Last night (actually early this morning) the FeedLounge queue slowed down quite a bit and, of course, some of the users noticed (everything was back to normal by late this morning).
As I noted in the forum thread, this is the only time in the last month this has happened, and I’m pretty sure1 it’s the only time in the last couple months. Regardless, it shouldn’t happen and we’re adding yet another layer of watchdog processes to help ensure it doesn’t in the future.
Back in mid-February, when we were upgrading to the Eirik release, we experienced a day of downtime which riled up a number of folks and we had a spirited conversation about it. In the forum discussion one of our users pointed out that a day of downtime was only 17 cents of the $5 monthly subscription cost.
A developer friend of mine noticed the hubbub from folks complaining about missing a day of service and sent me a
If people are more than 17 cents worth of upset at missing a day of FeedLounge, then they obviously feel that missing a day of FeedLounge is worth more than 17 cents to them. If this is the case, then they are obviously not paying what the service is worth to them and they should be happy that they are getting the service at such a great discount!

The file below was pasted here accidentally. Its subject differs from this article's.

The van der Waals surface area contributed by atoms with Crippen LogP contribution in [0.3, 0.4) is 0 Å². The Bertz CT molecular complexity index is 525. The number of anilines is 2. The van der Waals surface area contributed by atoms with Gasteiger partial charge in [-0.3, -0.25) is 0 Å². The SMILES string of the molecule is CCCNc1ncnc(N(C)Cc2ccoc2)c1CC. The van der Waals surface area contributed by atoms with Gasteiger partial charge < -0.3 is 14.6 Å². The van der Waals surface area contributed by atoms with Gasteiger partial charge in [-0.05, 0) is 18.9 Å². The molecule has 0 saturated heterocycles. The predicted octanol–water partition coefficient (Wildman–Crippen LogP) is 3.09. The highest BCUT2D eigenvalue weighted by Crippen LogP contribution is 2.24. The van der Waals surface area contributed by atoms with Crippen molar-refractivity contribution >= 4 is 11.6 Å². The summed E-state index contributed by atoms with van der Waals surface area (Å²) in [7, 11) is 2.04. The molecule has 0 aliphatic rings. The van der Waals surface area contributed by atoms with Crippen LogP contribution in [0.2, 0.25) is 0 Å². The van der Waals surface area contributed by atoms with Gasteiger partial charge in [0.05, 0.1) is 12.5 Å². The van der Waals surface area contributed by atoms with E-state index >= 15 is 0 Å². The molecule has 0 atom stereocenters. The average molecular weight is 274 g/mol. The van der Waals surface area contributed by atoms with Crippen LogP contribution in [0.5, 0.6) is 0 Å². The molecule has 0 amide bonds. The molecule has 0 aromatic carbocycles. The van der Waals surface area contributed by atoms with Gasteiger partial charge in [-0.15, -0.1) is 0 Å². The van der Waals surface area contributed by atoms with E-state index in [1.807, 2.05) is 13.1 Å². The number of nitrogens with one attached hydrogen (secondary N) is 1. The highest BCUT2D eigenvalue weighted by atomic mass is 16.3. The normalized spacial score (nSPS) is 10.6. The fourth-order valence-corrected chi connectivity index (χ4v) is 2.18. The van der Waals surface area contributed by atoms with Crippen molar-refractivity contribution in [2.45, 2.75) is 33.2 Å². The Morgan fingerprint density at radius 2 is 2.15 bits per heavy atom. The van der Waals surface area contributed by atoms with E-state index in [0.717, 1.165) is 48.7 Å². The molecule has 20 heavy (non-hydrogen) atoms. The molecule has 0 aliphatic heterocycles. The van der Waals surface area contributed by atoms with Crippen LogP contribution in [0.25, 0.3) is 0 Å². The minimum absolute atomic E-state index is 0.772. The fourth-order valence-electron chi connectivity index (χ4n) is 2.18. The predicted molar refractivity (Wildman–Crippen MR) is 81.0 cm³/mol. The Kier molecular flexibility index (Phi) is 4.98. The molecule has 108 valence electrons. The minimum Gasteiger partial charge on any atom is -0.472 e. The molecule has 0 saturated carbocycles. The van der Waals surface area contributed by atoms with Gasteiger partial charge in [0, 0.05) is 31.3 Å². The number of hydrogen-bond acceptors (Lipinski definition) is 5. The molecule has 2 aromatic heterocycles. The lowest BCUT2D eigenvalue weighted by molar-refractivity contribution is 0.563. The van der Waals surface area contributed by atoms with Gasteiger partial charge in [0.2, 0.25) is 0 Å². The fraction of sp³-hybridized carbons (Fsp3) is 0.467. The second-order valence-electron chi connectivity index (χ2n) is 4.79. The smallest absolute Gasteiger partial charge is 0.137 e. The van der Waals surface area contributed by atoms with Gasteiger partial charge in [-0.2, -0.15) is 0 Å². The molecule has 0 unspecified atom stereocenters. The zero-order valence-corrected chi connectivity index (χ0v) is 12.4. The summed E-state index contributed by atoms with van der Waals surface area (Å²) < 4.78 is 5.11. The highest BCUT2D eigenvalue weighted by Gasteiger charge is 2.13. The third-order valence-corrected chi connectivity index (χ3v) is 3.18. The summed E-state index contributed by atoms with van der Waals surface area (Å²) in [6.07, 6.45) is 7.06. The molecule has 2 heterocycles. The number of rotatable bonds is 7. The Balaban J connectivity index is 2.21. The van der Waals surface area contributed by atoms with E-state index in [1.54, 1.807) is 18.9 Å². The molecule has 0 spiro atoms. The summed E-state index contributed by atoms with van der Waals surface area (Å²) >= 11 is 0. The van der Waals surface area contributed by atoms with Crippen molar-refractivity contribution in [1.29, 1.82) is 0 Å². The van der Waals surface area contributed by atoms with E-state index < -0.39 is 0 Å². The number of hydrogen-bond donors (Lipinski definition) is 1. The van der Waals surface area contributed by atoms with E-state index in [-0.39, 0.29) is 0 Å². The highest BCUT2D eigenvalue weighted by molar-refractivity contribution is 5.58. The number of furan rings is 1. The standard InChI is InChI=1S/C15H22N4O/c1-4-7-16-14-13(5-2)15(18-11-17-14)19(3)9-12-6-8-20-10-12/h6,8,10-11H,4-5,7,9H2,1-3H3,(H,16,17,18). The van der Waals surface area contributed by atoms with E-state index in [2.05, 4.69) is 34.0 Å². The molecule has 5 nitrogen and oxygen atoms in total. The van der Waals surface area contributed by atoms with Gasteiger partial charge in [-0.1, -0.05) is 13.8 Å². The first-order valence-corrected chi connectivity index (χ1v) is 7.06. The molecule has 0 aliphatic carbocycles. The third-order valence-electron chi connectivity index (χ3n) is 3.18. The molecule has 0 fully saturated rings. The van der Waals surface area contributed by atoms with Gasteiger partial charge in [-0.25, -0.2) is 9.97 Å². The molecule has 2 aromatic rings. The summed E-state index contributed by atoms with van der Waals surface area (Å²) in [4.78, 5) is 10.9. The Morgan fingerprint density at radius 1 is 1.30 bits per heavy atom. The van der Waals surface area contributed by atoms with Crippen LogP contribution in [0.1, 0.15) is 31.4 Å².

This made me smile. 🙂
A comment in this morning’s thread reminded me of this exchange.
This morning’s queue slowdown wasn’t a full service outage, as the FeedLounge interface was up the entire time and folks had access to all of the items fetched before this queue lull. I’m also not sure of the exact length of the slowdown, but the “7 hours without new items” quoted in the forums is probably pretty accurate. A few quick calculations in LeanCalc show that a full outage of 7 hours is less than a nickel of service (per user), so a half outage is somewhere around 2-3 cents.
Since we went live in January, FeedLounge has experienced the following service outages:
- 2006-01-27: 4 hours
- 2006-01-31: 25 minutes
- 2006-02-15: 22 hours (planned downtime for upgrades)
- Today: 7 hours (Queue slowness only)
This works out to 98.8% of uptime (98.7% if you count the queue slowness this morning) in the first 3 months of a hosted web service – pretty darn good! Since our 22 hours of scheduled downtime in February, we’ve had 100% uptime for the ‘Lounge itself and 99.6% uptime for the Queue.
While we understand and welcome the high expectations of our customers, it’s nice to step back and look at the big picture view as well. 🙂
- Our bandwidth stats page doesn’t give me easy access to previous months. [back]
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All great points. I was having a discussion with a friend of mine recently (about feedlounge oddly enough). He was sharing some minor frustrations with me and I was trying to explain how I felt as a developer in similar situations. What it really boiled down to was that he had unrealistic expectations if you ask me.